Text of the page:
Luna - "Dear Diary"
"We made an album called The Days of Our Nights. Our fifth studio album, it is possibly the worst of the seven that Luna made...
Of course, my least favorite song, 'Dear Diary,' was picked as the single. I came to hate singing "Dear Diary." The stupid "baa-baa" section. The bad lyric -- 'then you blew my mind.' I hated that lyric. It was one of those things that comes out of your mouth when you're singing gibberish, before you've written the lyrics proper. But then you find it's a phrase that you are incapable of replacing. You're stuck with it." -- Dean Wareham in Black Postcards
The Days of Our Nights was the first Luna album I heard, and remains my favorite of theirs today. "Dear Diary" is the opening song, sounding at once tossed-off but undeniably seductive and just too cool to care what you might think of it. That opening guitar lick, Dean Wareham's nasally Wellington-via-New York vocals, the instantly-repeatable chorus... it's a laid-back and class(y/ic) tune that already sounds like it's from another world, so unconcerned with placating our cravings for the yelpy, juvenile egoism that passes for indie rock profundity in 2009.
Front-to-back, this is a very good album, and to me it feels like the point where Luna really pulled it all together. Why then is it almost universally dismissed as the worst album of the band's career? A few reviews I was able to find online absolutely trash it as irredeemable and worthless. That's not to say that it didn't receive positive reviews as well, though those seem to range from offering backhanded praise to indifferent approval at best.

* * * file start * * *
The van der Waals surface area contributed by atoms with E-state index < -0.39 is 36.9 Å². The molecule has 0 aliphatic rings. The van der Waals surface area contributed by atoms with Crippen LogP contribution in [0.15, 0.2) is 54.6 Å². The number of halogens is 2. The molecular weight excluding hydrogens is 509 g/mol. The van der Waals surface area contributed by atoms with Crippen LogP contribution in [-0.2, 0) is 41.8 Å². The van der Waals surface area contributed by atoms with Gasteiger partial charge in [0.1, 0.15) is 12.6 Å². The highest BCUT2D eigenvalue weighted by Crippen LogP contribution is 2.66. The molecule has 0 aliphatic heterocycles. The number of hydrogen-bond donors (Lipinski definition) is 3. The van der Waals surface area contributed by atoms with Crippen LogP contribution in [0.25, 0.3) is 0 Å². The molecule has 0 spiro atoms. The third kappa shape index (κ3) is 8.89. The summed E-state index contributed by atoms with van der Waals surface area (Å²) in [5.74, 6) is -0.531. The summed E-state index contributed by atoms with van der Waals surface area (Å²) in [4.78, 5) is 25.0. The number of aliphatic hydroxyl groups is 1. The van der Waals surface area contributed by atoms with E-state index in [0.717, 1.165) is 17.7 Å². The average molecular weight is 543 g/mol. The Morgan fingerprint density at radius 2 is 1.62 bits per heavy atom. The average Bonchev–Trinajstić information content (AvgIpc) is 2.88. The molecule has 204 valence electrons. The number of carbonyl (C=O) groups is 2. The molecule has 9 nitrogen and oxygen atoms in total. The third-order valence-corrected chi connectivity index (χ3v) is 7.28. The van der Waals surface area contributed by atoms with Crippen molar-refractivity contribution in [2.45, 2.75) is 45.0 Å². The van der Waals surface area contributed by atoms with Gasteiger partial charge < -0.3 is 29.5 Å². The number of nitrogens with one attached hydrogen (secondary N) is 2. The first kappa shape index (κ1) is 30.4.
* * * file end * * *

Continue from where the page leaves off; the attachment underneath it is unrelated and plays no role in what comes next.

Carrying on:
I'd say that I normally wouldn't care about this at all but when it comes to artists I'm particularly fond of, my tastes usually fall in step with whatever the masses agree on. OK Computer is my favorite Radiohead album. Trans-Europe Express is the Kraftwerk CD I usually go for. Isn't Anything isn't the the best album from My Bloody Valentine; not for most and not for me. And so forth. So when I happen to like something so much that so many other reasonable people think is crap (including the artists themselves), it gives me pause to wonder if maybe I'm really a horrible judge of what goes into a good song.
The Days of Our Nights remains out of print following the merger of Sire Records into London-Sire in 2000. Despite being an album they could conceivably still earn royalties from (any proceeds made from their releases on Elektra Records will go straight back into label pockets until past advances are paid in full -- read Dean's book and it'll make sense), Luna seems content to let it wither and die in the vaults. Finding a used copy was one of the best discoveries I've made in the past two years, and the album's helped get me through some strange times in ways a little too personal for me to want to air out in a place like this. And perhaps falling out of circulation wasn't so bad for this album after all. After an unpleasant introduction to the world that ultimately left it commercially and artistically disowned, it now lies between the cracks waiting for the right ears to hear it at the right time, hopefully belonging to the kind of people who'll love whatever songs on it they feel like without worrying about the consequences.